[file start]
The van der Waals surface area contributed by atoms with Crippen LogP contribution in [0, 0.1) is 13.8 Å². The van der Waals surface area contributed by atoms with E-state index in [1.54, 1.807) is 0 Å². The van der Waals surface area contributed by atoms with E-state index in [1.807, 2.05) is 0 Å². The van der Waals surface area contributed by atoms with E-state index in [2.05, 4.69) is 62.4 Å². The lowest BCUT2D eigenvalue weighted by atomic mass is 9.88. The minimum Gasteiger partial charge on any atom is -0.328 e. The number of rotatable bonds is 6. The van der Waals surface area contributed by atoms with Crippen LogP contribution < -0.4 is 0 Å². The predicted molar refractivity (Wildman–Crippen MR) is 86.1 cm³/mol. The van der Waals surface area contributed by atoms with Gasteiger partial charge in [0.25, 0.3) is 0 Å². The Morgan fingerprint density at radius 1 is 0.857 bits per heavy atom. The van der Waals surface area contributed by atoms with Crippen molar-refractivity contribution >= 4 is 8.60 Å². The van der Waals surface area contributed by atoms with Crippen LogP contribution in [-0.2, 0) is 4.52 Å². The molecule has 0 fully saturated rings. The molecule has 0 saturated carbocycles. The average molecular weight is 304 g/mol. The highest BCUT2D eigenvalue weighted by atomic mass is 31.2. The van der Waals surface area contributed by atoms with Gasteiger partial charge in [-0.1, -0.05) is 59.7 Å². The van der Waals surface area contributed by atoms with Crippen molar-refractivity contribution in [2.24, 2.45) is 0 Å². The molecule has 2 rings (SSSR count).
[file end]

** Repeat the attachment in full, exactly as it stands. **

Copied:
The van der Waals surface area contributed by atoms with Crippen LogP contribution in [0, 0.1) is 13.8 Å². The van der Waals surface area contributed by atoms with E-state index in [1.54, 1.807) is 0 Å². The van der Waals surface area contributed by atoms with E-state index in [1.807, 2.05) is 0 Å². The van der Waals surface area contributed by atoms with E-state index in [2.05, 4.69) is 62.4 Å². The lowest BCUT2D eigenvalue weighted by atomic mass is 9.88. The minimum Gasteiger partial charge on any atom is -0.328 e. The number of rotatable bonds is 6. The van der Waals surface area contributed by atoms with Crippen LogP contribution < -0.4 is 0 Å². The predicted molar refractivity (Wildman–Crippen MR) is 86.1 cm³/mol. The van der Waals surface area contributed by atoms with Gasteiger partial charge in [0.25, 0.3) is 0 Å². The Morgan fingerprint density at radius 1 is 0.857 bits per heavy atom. The van der Waals surface area contributed by atoms with Crippen molar-refractivity contribution >= 4 is 8.60 Å². The van der Waals surface area contributed by atoms with Crippen LogP contribution in [-0.2, 0) is 4.52 Å². The molecule has 0 fully saturated rings. The molecule has 0 saturated carbocycles. The average molecular weight is 304 g/mol. The highest BCUT2D eigenvalue weighted by atomic mass is 31.2. The van der Waals surface area contributed by atoms with Gasteiger partial charge in [-0.1, -0.05) is 59.7 Å². The van der Waals surface area contributed by atoms with Crippen molar-refractivity contribution in [2.24, 2.45) is 0 Å². The molecule has 2 rings (SSSR count).